Don’t be fooled by email warnings

The latest internet scam is another attempt at mass identity theft by email.

A warning arrives in your inbox from “Customer Care” (or customer service) at “Webmail” or some similar generic name.

For some reason – fraud by nefarious others, usually – email accounts are being shut-down and yours is going to be one of them.

Unless, of course, you verify your email user name, password, date of birth and country of origin with them. Just fill in the information and hit reply, but you must do it right away (24 to 48 hours) or your email will be cancelled.

It’s nonsense. The email originates from a provider in Russia, and the senders are trolling for your identity, by just asking you to give it to them.

Not only can they help themselves to your address book, with all its email addresses that they can use or sell, but the truth is that too many people use only one user name and one password for everything.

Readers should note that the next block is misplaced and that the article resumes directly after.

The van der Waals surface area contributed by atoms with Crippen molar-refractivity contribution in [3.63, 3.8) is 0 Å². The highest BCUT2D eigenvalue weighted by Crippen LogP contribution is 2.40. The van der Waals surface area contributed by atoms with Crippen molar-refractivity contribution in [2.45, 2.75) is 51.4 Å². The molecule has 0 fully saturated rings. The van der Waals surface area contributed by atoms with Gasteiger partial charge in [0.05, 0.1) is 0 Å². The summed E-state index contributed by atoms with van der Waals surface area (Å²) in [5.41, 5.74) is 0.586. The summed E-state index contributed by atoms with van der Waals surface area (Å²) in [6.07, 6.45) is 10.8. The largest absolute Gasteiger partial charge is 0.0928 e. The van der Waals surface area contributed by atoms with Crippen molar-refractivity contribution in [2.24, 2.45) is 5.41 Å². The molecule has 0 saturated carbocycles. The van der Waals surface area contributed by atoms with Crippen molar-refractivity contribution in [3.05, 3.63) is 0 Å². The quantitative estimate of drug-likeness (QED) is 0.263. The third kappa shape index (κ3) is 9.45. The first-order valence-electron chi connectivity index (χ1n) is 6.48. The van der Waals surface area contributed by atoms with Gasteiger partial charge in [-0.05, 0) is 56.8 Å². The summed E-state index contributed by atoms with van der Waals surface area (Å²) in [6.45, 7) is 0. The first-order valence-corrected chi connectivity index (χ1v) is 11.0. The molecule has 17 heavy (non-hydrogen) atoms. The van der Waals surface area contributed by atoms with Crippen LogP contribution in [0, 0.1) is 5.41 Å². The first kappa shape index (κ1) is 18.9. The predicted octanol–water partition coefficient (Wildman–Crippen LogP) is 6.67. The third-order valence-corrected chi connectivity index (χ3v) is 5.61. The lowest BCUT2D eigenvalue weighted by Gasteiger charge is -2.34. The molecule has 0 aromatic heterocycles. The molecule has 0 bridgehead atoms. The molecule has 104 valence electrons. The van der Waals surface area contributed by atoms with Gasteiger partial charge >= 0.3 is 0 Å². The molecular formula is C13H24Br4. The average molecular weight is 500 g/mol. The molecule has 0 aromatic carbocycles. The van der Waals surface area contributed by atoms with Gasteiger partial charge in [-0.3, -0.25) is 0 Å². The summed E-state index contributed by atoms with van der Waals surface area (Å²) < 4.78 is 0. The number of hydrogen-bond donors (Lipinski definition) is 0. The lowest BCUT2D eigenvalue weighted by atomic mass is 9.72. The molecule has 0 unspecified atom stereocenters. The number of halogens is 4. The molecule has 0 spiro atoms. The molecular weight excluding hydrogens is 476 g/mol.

Like many scams, the English is awkward and it seems too silly to work, but sometimes it does, especially among older, less internet savvy users – like some of your friends and relatives.

Remember – no matter how convincing an email may seem, don’t use the links inside the email and don’t “reply” with sensitive information.

Do use the regular web page of your email or internet provider, bank, credit card company, etc. to resolve problems you heard about in an email. Usually, it’s a false alarm.


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